BlackRock’s Aladdin investment assessment tool is used by government agencies and private organizations alike, such as the U.S. Treasury Department and the Federal Reserve. 
The BlackRock Investment Institute
The BlackRock Investment Institute provides industry-leading insights and economic analysis and weekly analyses of major occurrences in the market. For example, during the week of May 11, 2020, the Institute assessed how a German court’s demand that the European Central Bank justify trillions of dollars in purchases designed to keep the continent’s economy afloat during the pandemic-related economic crisis would impact both the future independence of central banks as well as the future of European bonds.  
BlackRock also assesses the impacts of elections, economic circumstances, and other major goings-on in the world. 
BlackRock’s engagement in public policy takes several forms.
BlackRock maintains a Political Action Committee (PAC) that provides bipartisan donations.  According to data from the Center for Responsive Politics, BlackRock-affiliated PACs gave approximately $450,000 to candidates and candidate committees during the 2016 federal election cycle. This included equal $30,000 donations to the four large-party affiliated congressional committees: National Republican Congressional Committee, the Democratic Congressional Campaign Committee, the National Republican Senatorial Committee, and the Democratic Senatorial Campaign Committee. Individual members of Congress from both parties received smaller donations.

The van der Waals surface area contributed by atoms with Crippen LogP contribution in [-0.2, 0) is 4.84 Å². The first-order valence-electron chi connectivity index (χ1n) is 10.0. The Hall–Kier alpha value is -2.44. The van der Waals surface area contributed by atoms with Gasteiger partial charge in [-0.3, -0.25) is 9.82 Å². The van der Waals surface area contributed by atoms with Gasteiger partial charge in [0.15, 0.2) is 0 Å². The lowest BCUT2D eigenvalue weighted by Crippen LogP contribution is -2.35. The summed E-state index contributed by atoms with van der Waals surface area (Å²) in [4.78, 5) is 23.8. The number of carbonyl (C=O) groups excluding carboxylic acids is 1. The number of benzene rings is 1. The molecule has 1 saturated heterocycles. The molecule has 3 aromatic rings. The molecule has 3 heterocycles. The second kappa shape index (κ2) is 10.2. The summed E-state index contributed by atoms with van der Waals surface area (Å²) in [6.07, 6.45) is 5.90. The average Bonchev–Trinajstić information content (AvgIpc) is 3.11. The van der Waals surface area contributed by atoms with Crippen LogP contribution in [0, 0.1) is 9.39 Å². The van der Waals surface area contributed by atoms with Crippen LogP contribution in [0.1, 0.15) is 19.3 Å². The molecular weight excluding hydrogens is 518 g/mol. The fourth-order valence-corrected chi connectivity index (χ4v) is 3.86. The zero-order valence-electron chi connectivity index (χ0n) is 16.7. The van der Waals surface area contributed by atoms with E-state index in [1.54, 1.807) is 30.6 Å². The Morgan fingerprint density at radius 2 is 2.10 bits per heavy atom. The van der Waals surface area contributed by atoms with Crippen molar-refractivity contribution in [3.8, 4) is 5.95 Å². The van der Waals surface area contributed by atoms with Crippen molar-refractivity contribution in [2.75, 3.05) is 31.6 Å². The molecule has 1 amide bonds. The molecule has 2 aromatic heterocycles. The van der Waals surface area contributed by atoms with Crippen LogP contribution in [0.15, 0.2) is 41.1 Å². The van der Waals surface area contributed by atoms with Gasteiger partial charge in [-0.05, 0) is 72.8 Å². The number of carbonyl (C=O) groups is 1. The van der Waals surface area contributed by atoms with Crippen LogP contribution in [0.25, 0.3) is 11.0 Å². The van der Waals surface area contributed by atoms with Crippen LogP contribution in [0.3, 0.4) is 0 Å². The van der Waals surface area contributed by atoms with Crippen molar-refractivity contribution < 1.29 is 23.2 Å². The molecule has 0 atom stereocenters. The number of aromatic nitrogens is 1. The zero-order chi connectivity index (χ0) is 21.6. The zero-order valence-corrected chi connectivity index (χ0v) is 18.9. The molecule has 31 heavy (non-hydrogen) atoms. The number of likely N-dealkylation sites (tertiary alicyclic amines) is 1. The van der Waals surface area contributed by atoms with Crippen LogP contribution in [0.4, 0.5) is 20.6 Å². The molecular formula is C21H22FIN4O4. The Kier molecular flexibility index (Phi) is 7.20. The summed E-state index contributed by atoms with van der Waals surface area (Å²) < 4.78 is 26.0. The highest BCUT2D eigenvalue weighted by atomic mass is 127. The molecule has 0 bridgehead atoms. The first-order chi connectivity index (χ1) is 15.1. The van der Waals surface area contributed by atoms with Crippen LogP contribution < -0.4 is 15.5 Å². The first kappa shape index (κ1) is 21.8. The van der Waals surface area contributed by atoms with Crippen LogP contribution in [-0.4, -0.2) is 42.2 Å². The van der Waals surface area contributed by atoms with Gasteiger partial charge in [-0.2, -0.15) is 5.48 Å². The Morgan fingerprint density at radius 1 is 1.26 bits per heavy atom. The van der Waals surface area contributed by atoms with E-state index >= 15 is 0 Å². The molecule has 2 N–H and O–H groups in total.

This giving behavior was repeated in 2018, again with roughly $450,000 given from affiliated PACs and four $30,000 donations to each of the major congressional committees. As of May 27, 2020, the giving pattern appeared on pace to match the two prior election cycles. 
In addition to political spending through its affiliated political action committees, BlackRock’s Viewpoints website examines various investment-related regulatory and policy matters, such as 403(b) retirement funds, securities, and money market rates on the London, England, market – known as LIBOR.  BlackRock also provides public comment on Securities and Exchange Commission proposals and policies. 
BlackRock publicly lists its members in more than 20 trade associations, from the San Francisco Chamber of Commerce to the American Council for Renewable Energy. The company pays at least $25,000 for its membership in each organization.